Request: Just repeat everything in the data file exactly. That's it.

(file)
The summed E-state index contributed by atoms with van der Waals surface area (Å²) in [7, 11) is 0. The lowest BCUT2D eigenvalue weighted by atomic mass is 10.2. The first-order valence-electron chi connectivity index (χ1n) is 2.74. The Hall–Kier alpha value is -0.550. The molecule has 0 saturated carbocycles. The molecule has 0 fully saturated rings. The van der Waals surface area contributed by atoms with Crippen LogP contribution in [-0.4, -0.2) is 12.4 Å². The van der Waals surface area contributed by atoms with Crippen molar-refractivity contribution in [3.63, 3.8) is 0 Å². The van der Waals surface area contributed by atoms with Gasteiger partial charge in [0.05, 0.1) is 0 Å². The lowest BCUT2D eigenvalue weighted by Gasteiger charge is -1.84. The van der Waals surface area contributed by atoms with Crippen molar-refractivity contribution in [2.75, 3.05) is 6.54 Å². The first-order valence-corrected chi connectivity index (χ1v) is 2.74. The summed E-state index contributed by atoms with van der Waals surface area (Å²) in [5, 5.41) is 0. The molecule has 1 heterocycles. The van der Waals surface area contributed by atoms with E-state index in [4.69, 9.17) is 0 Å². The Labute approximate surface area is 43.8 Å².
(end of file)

The summed E-state index contributed by atoms with van der Waals surface area (Å²) in [7, 11) is 0. The lowest BCUT2D eigenvalue weighted by atomic mass is 10.2. The first-order valence-electron chi connectivity index (χ1n) is 2.74. The Hall–Kier alpha value is -0.550. The molecule has 0 saturated carbocycles. The molecule has 0 fully saturated rings. The van der Waals surface area contributed by atoms with Crippen LogP contribution in [-0.4, -0.2) is 12.4 Å². The van der Waals surface area contributed by atoms with Crippen molar-refractivity contribution in [3.63, 3.8) is 0 Å². The van der Waals surface area contributed by atoms with Gasteiger partial charge in [0.05, 0.1) is 0 Å². The lowest BCUT2D eigenvalue weighted by Gasteiger charge is -1.84. The van der Waals surface area contributed by atoms with Crippen molar-refractivity contribution in [2.75, 3.05) is 6.54 Å². The first-order valence-corrected chi connectivity index (χ1v) is 2.74. The summed E-state index contributed by atoms with van der Waals surface area (Å²) in [5, 5.41) is 0. The molecule has 1 heterocycles. The van der Waals surface area contributed by atoms with E-state index in [4.69, 9.17) is 0 Å². The Labute approximate surface area is 43.8 Å².